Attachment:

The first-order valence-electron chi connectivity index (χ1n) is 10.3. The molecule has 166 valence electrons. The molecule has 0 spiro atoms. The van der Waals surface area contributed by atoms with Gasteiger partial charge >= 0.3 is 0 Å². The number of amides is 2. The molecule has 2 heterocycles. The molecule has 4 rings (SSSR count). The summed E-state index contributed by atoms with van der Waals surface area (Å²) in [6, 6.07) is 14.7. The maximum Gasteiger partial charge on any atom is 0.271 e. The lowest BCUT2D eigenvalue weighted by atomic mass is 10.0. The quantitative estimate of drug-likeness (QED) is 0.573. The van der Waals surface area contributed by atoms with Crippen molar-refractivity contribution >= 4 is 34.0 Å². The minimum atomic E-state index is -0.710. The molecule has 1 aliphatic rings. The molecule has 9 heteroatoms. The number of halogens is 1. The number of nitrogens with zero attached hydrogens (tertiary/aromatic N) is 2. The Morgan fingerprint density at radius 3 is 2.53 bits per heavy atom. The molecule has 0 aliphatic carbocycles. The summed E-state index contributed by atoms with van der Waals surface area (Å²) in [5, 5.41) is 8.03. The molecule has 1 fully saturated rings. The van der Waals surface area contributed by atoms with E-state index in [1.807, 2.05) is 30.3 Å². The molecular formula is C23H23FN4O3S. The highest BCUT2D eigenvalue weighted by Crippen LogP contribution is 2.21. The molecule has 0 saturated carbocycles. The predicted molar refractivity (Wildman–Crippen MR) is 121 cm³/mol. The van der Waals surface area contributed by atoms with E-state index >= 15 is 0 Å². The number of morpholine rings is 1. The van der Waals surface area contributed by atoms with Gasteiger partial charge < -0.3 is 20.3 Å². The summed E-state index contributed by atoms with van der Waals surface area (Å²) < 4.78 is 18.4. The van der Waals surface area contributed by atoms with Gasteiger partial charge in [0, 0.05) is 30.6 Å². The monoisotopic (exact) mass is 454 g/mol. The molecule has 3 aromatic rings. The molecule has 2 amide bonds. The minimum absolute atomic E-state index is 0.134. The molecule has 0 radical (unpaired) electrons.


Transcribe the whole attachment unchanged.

The first-order valence-electron chi connectivity index (χ1n) is 10.3. The molecule has 166 valence electrons. The molecule has 0 spiro atoms. The van der Waals surface area contributed by atoms with Gasteiger partial charge >= 0.3 is 0 Å². The number of amides is 2. The molecule has 2 heterocycles. The molecule has 4 rings (SSSR count). The summed E-state index contributed by atoms with van der Waals surface area (Å²) in [6, 6.07) is 14.7. The maximum Gasteiger partial charge on any atom is 0.271 e. The lowest BCUT2D eigenvalue weighted by atomic mass is 10.0. The quantitative estimate of drug-likeness (QED) is 0.573. The van der Waals surface area contributed by atoms with Crippen molar-refractivity contribution >= 4 is 34.0 Å². The minimum atomic E-state index is -0.710. The molecule has 1 aliphatic rings. The molecule has 9 heteroatoms. The number of halogens is 1. The number of nitrogens with zero attached hydrogens (tertiary/aromatic N) is 2. The Morgan fingerprint density at radius 3 is 2.53 bits per heavy atom. The molecule has 0 aliphatic carbocycles. The summed E-state index contributed by atoms with van der Waals surface area (Å²) in [5, 5.41) is 8.03. The molecule has 1 fully saturated rings. The van der Waals surface area contributed by atoms with E-state index in [1.807, 2.05) is 30.3 Å². The molecular formula is C23H23FN4O3S. The highest BCUT2D eigenvalue weighted by Crippen LogP contribution is 2.21. The molecule has 0 saturated carbocycles. The predicted molar refractivity (Wildman–Crippen MR) is 121 cm³/mol. The van der Waals surface area contributed by atoms with E-state index >= 15 is 0 Å². The number of morpholine rings is 1. The van der Waals surface area contributed by atoms with Gasteiger partial charge < -0.3 is 20.3 Å². The summed E-state index contributed by atoms with van der Waals surface area (Å²) < 4.78 is 18.4. The van der Waals surface area contributed by atoms with Gasteiger partial charge in [0, 0.05) is 30.6 Å². The monoisotopic (exact) mass is 454 g/mol. The molecule has 3 aromatic rings. The molecule has 2 amide bonds. The minimum absolute atomic E-state index is 0.134. The molecule has 0 radical (unpaired) electrons.